The Stimson Center and HIVOS cordially invite you to attend the panel seminar:
Resilient Authoritarianism and the Future of Democracy Promotion in the Middle East: Lessons from Syria and Iran.
Steve Heydemann, Georgetown University and USIP
Reinoud Leenders, Universityof Amsterdam
Kevan Harris, The Johns Hopkins University
Tuesday, 22 March 2011
The Stimson Center
1111 19th St NW, 12th Floor
Washington DC, 20036
Please join the panelists, Dr. Steven Heydemann and Dr. Reinoud Leenders, co-editors in an upcoming book produced by HIVOS, and Kevan Harris, an advanced doctoral candidate, as they discuss the future of non-democratic regimes in the Middle East and the policy implications of the unprecedented, and unexpected, recent popular uprising in the region.
Please feel free to extend this invitation to other interested parties and RSVP to [email protected] by Friday, March 18 2011
Steven Heydemann (Ph.D., U. Chicago), is a Senior Vice President and Special Adviser to the Center for Conflict Management at the US Institute of Peace. He is also Research Associate Professor in the Department of Government at Georgetown University. A specialist on the politics and political economy of the Middle East, Heydemann’s research focuses on authoritarian governance, political and economic reform, and civil society in the Arab world. From 2003 to 2007, he directed the Center for Democracy and Civil Society at Georgetown University. He has also worked as program director at the Social Science Research Council (NY), and served on the faculty of the political science department at Columbia University.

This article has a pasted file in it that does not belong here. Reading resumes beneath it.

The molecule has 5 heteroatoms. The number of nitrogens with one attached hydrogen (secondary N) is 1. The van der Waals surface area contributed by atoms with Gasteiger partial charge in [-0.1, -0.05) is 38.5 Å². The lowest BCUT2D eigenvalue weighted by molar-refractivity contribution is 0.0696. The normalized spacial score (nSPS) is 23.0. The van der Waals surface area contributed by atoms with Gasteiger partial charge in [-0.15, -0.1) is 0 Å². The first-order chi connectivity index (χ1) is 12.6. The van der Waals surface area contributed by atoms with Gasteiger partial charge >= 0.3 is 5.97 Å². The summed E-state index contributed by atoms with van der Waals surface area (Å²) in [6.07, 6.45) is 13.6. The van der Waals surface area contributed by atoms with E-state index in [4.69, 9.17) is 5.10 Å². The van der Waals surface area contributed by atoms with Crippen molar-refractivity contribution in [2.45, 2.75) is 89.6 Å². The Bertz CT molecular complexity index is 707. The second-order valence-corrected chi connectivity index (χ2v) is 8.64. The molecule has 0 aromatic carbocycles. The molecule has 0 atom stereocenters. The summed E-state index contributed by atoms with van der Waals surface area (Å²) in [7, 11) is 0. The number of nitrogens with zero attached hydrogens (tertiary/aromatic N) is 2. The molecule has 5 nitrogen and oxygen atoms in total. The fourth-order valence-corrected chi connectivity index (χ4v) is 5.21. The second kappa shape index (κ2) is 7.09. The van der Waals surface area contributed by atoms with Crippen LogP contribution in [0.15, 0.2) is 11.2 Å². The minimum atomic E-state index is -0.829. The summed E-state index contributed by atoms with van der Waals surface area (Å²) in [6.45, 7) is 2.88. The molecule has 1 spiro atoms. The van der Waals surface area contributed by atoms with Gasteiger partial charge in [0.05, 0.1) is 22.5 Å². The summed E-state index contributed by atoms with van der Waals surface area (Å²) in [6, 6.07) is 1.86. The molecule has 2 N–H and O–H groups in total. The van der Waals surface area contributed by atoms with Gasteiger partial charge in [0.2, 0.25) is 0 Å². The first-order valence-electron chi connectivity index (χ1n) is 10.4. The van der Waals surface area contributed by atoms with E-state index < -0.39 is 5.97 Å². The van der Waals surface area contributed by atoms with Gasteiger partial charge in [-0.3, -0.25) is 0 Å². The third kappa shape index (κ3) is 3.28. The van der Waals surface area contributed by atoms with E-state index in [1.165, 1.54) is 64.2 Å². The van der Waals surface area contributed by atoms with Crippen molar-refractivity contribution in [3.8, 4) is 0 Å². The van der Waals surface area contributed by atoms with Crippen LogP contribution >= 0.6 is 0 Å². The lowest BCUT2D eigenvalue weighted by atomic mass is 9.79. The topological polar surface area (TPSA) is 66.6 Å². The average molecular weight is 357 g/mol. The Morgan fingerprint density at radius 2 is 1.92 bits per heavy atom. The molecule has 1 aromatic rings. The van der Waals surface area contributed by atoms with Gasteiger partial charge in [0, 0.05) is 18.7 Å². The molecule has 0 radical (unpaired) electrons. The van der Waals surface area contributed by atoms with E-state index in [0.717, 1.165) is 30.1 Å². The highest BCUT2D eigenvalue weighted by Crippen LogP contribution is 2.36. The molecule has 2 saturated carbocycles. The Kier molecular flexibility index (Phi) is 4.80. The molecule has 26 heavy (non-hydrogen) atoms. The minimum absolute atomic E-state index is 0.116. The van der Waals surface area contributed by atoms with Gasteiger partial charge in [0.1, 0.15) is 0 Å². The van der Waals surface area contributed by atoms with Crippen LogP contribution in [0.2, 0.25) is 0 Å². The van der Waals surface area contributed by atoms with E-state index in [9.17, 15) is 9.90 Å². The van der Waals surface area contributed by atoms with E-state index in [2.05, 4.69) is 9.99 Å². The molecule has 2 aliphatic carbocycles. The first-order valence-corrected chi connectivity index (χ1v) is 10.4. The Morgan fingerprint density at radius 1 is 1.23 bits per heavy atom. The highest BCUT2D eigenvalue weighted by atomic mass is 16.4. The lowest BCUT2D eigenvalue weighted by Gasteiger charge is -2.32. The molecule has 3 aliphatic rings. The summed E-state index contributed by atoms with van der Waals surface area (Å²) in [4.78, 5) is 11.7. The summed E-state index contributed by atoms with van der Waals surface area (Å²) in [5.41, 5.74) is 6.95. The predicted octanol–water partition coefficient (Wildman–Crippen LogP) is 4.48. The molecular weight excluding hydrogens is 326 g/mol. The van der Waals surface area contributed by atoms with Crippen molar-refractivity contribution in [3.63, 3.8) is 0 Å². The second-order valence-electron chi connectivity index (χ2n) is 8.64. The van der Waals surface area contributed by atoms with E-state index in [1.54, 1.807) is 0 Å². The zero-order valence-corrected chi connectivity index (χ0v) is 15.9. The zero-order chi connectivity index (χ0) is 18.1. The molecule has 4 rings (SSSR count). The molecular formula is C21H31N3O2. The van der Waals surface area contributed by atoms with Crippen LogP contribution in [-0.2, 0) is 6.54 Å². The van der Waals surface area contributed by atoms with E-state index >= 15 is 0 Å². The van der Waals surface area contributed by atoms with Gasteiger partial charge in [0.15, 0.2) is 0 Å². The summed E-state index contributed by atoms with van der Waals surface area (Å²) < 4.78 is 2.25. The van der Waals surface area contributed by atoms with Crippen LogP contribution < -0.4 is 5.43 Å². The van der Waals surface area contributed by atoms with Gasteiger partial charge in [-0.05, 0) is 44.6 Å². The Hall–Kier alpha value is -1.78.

Reinoud Leenders (Ph.D.,SOAS, London University), is a lecturer in International Relations and Comparative Politics at the University of Amsterdam. He formerly worked as Beirut-based Middle East analyst for the International Crisis Group and is often consulted by Transparency International, Global Integrity, and other international organizations. His research focuses primarily on the political economy of violent conflicts in the Middle East (Lebanon, Syria and Iraq). More details can be found at his personal website: http://home.medewerker.uva.nl/r.e.c.leenders/
Kevan Harris is an advanced doctoral candidate in the Department of Sociology at The Johns Hopkins University. He has traveled to Iran annually since 2006, and lived in the country for a year during 2009-10. His research focuses on the politics of welfare and social policy in Iran, and he has spoken on the topic of Iran at the Carnegie Endowment for International Peace, the Woodrow Wilson International Center, and The Council on Foreign Relations.